Leftover brine threatens future desalination
- Global brine production 50 per cent higher than previous estimates
- Disposal poses risks to environment and future use of disalinisation
- She left Countries in Middle East and North Africa are highest producers
The UN-backed study, published today in the journal Science of The Total Environment online, cautions that the disposal of leftover brine into the sea is expensive, harms the environment and threatens the future use of sea water in desalination.
It estimates that globally, nearly 16,000 desalination plants currently produce 95 million cubic meters of fresh water per day. With each litre of fresh water, 1.5 litres of brine is produced ‒ and amounts to brine at around 142 million cubic meters per day, about 50 per cent higher than previous estimates.
The research team, from the UN University’s Institute for Water, Environment and Health at Wageningen University, The Netherlands, and the Gwangju Institute of Science and Technology, Republic of Korea, produced the new estimates by analysing the latest data to come up with what they say is the most comprehensive study of leftover brine to date.
Manzoor Qadir, a researcher at the United Nations University Institute, and one of the study’s authors, told SciDev.Net that he believes the study will raise awareness about the risks of brine production, and potentially lead to more effective management to maintain the benefits of desalination. “We see governments in water-scarce countries mainly look at the supply side of providing desalinated water,” he says.
“We are currently focused on manufacturing desalination technologies locally. After that, we will definitely give the issue more concern,”
Mohammed Al-Sayed, Researcher at Egypt’s Desalination Research Center
Almost half the world’s current production of desalinised water lies in the Middle East and North Africa (MENA) region, at 48 per cent of the global total. The major producer, the Kingdom of Saudi Arabia, produces 15.5 per cent, followed by the United Arab Emirates at 10.1 per cent and then Kuwait at 3.7 per cent.
The region with the second-largest share of global desalinisation operations is East Asia and Pacific region, which produces 18.4 per cent, followed by North America (11.9 per cent), China (7.5 per cent) and the United States (11.2 per cent).
These figures correspond to the amount of leftover brine. According to the study, 55 per cent of the brine produced globally can be found in four countries: Saudi Arabia (22 per cent), the United Arab Emirates (20.2 per cent), Kuwait (6.6 per cent) and Qatar (5.8 per cent).
Four in five desalination plants are located 10 kilometres from the coastline, and the brine they produce is disposed directly into the marine environment. This poses a high risk to marine ecosystems, according to the authors, because brine significantly increases water salinity and pollutes water with toxic elements such as copper and chlorine.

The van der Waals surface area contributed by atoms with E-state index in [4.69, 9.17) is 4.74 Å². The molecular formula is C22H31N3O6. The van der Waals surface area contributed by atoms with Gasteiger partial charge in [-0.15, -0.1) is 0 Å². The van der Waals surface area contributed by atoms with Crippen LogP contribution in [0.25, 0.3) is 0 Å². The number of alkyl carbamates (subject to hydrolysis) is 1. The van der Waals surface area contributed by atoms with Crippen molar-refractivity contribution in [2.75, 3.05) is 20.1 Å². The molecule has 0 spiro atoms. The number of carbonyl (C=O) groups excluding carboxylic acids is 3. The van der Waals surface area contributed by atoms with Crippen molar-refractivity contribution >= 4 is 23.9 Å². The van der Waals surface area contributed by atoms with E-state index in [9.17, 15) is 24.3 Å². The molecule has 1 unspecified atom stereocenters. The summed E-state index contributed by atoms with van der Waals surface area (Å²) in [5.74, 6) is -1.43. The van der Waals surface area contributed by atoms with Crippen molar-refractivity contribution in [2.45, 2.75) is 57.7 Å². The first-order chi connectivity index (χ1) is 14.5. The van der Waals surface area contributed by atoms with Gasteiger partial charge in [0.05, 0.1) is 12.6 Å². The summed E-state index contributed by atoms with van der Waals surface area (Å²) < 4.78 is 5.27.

Among the suggested solutions is using brine in aquaculture and the irrigation of plants that tolerate high salinity conditions. One economic opportunity noted in the study is the recovery of minerals from brine ‒ such as sodium, magnesium, calcium, potassium, and lithium ‒ which can be exploited for agricultural or industrial use.
Qadir says there are some good examples of such strategies. The International Center for Biosaline Agriculture (ICBA), for example, has succeeded in using brine for aquaculture to increase fish biomass by 300 per cent.
Brine has also been successfully used to cultivate Spirulina and irrigate salt-tolerant shrubs and crops, although this method could not prevent land salinisation.
Qadir believes that saline environments and water supplies need continuous monitoring and management. One example is a project implemented by the U.S. Salinity Lab, which manages salts and minerals and monitors soil through a system of sensors.
Dionysia Angeliki Lyra, an expert from ICBA, says that monitoring the soil is very important where countries decide to practise biosaline agriculture. This might involve maintaining effective drainage systems, regular sampling of soil and water to monitor salinity levels, and selecting irrigation systems that suit salt-tolerant plants.
Lyra noted that in one of ICBA’s projects, using saline water in aquaculture promoted the growth of the flowering plant Salicornia, which ‒ through the increased availability of nutrients from the plants ‒ led to an increase in the weight of Tilapia fish from 50 to 600 grams over a period of five months, twice as fast the 10 months previously needed. Countries without experience in desalination, such as Egypt, currently do not consider these solutions, focusing instead on setting up the technology for fresh water production.
Mohammed Al-Sayed, a researcher at Egypt’s Desalination Research Center of Excellence and the Desert Research Center (DRC), told SciDev.Net that awareness of the problem exists. “However, we are currently focused on manufacturing desalination technologies locally. After that, we will definitely give the issue more concern,” he says.
The few desalination plants that currently operate in Egypt depend on imported technologies. Although they discharge brine into the sea, they also disperse brine into larger areas to avoid significant impacts on marine life.
Al-Sayed describes this as a temporary solution ‒ in time, he says, the brine will increase the salinity of sea water ‒ so it’s crucial to find a more permanent solution.
This piece was produced by SciDev.Net’s Middle East & North Africa desk.